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They sat with no cloth concealing their sacred body.

Right in front was a mirror for each surprising as it was, none

reflected their skin as it should be.

Echoing pain, plastered with scars all over the body.

The delicate pink on their cicatrise didn’t look the expected pretty.

Saleema could trace it back to when her Niqab couldn’t save her

that night

Rani recalled how her ghoonghat couldn’t shield her from their

monstrous lustful looks in broad daylight

Cathy couldn’t understand why her brother was allowed to be out

way past her curfew time

Little Mary wondered why her uncle’s hug never felt right

Damini was still baffled on how her father-in-law didn’t realise she

was his sons wife

And Sonia couldn’t make out how her favourite dress was an invite.

So many questions that were answered with more scars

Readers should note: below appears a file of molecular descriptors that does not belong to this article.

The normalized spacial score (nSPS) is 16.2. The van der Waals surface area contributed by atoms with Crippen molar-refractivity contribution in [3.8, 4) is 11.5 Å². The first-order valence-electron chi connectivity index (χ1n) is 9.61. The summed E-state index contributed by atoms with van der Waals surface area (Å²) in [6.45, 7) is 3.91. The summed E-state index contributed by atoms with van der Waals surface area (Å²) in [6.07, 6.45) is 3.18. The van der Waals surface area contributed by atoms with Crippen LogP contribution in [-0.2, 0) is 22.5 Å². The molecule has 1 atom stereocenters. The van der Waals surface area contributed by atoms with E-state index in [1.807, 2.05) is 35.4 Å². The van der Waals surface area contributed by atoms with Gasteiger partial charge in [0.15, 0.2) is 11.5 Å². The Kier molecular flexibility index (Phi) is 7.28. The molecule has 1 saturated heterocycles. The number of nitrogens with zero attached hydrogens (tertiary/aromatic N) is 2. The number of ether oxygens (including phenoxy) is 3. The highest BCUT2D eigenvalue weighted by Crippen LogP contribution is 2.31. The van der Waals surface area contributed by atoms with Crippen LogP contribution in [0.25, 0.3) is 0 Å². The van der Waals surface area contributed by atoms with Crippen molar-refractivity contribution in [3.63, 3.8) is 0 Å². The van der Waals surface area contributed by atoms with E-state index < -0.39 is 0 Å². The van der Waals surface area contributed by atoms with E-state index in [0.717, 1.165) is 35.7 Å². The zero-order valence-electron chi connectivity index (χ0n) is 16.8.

Silence or they were answered with patriarchy’s inherit violence

From the right to hit the pride of becoming a ‘mard’

For being called a Casanova while she is a slut

Because you’re the man of the house and she belongs in the kitchen

While you can roam around shirtless she is supposed to be hidden

You have the right to touch her without consent

Because you’ve decided for her; how, what and when

But enough now!

Its’ time to turn the mirror around, time to show the society its weak

cultural structures, designed to control, designed to hurt her.


By Mohd. Aseer Adeeb


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